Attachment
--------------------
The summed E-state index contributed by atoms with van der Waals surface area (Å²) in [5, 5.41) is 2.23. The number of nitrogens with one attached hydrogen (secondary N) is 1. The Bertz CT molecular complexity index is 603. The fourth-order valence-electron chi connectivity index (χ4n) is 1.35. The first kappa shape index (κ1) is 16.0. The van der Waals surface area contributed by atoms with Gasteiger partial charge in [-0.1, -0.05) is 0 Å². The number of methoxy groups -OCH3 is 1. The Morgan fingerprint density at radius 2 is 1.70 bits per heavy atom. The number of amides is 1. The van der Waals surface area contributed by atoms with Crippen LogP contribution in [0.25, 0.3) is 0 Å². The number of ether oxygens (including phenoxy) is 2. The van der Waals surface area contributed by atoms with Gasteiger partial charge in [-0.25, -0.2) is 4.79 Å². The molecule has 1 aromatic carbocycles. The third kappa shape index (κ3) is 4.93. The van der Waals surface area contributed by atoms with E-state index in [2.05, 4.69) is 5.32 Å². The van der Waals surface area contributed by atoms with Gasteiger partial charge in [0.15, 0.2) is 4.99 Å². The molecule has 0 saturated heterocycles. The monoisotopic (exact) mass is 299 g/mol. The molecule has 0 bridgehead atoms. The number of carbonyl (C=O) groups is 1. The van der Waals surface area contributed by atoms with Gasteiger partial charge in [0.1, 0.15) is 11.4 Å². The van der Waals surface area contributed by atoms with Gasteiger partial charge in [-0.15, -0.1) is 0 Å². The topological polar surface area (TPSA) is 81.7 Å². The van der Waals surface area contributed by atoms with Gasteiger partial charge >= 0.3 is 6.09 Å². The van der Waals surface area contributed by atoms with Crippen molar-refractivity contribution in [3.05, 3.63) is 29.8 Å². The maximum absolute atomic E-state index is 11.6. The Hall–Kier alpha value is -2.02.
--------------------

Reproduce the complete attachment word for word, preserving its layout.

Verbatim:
The summed E-state index contributed by atoms with van der Waals surface area (Å²) in [5, 5.41) is 2.23. The number of nitrogens with one attached hydrogen (secondary N) is 1. The Bertz CT molecular complexity index is 603. The fourth-order valence-electron chi connectivity index (χ4n) is 1.35. The first kappa shape index (κ1) is 16.0. The van der Waals surface area contributed by atoms with Gasteiger partial charge in [-0.1, -0.05) is 0 Å². The number of methoxy groups -OCH3 is 1. The Morgan fingerprint density at radius 2 is 1.70 bits per heavy atom. The number of amides is 1. The van der Waals surface area contributed by atoms with Crippen LogP contribution in [0.25, 0.3) is 0 Å². The number of ether oxygens (including phenoxy) is 2. The van der Waals surface area contributed by atoms with Gasteiger partial charge in [-0.25, -0.2) is 4.79 Å². The molecule has 1 aromatic carbocycles. The third kappa shape index (κ3) is 4.93. The van der Waals surface area contributed by atoms with E-state index in [2.05, 4.69) is 5.32 Å². The van der Waals surface area contributed by atoms with Gasteiger partial charge in [0.15, 0.2) is 4.99 Å². The molecule has 0 saturated heterocycles. The monoisotopic (exact) mass is 299 g/mol. The molecule has 0 bridgehead atoms. The number of carbonyl (C=O) groups is 1. The van der Waals surface area contributed by atoms with Gasteiger partial charge in [0.1, 0.15) is 11.4 Å². The van der Waals surface area contributed by atoms with Gasteiger partial charge in [-0.15, -0.1) is 0 Å². The topological polar surface area (TPSA) is 81.7 Å². The van der Waals surface area contributed by atoms with Gasteiger partial charge >= 0.3 is 6.09 Å². The van der Waals surface area contributed by atoms with Crippen molar-refractivity contribution in [3.05, 3.63) is 29.8 Å². The maximum absolute atomic E-state index is 11.6. The Hall–Kier alpha value is -2.02.